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Masters by distance learning and will a masters help me get into lecturing as I'm really too old to start a part time PHD.

(22 Posts)
zebedeethezebra Thu 02-May-13 13:58:59


Has anyone done a part time masters by distance learning? If so, please would you talk to me about how it went. Was the tuition and supervision adequate? How easy was it do the online research? Which university? How many hours a week did it take? How was the application process?

I'm considering an LLM with De Montford or Edinburgh Uni but its incredibly expensive and I'm still trying to decide whether I really have the time.

I'm hoping that by doing this I can pursue a lecturing career. Although I have loads of experience in law, I'm just getting no where with my applications because my research experience (apart from with a practising law firm) is basically zero. Will having a master's help? I'm really too old to start a part time phD (I'm 46) and I understand you can't do a phD without a masters now anyway.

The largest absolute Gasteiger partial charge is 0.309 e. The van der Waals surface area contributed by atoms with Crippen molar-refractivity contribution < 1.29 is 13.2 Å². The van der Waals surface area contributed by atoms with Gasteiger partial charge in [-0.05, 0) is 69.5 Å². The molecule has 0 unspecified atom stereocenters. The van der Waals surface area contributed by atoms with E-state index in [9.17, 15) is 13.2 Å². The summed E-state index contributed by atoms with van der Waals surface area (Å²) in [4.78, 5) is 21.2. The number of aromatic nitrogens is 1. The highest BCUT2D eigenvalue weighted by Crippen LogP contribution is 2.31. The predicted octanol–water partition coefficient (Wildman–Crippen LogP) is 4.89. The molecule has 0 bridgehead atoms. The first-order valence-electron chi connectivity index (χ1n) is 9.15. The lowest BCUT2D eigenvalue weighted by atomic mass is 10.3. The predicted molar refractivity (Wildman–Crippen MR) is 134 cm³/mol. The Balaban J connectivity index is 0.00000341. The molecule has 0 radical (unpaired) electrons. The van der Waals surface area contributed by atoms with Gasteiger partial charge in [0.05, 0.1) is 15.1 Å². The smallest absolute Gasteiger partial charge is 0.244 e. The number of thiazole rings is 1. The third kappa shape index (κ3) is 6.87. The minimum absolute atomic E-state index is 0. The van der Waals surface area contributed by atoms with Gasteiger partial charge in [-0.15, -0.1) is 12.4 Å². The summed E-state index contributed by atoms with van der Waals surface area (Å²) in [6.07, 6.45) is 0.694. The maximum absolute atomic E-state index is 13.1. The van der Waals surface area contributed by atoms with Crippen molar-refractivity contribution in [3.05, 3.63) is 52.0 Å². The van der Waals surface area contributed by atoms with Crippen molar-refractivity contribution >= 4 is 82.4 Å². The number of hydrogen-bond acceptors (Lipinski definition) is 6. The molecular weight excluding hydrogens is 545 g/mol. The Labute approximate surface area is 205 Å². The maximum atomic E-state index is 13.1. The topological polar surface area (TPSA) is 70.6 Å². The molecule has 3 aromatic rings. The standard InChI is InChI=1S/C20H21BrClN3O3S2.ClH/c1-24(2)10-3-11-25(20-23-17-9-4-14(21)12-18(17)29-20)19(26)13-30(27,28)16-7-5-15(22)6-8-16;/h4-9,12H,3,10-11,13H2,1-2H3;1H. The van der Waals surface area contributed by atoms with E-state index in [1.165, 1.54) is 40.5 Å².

LRDtheFeministDragon Thu 02-May-13 15:11:58

Do you mean lecturing at university?

It's not my subject, but I know a couple of people who're coming to the end of Law PhDs and they are finding it incredibly competitive to get jobs, FWIW.

zebedeethezebra Thu 02-May-13 17:02:33

No wonder I can't get one then! grin

LRDtheFeministDragon Thu 02-May-13 17:05:18


Maybe it is different when you have loads of experience - it does seem a waste. I hope so. I just know people finding it really tough atm.

PiratePanda Thu 02-May-13 17:06:33

No, you will not get a lecturing job without a PhD these days, and almost noone I know has got a lecturing job in the past 10 years without a prestigious 3-year postdoctoral fellowship on top of the PhD, plus a string of internationally recognised publications to their name.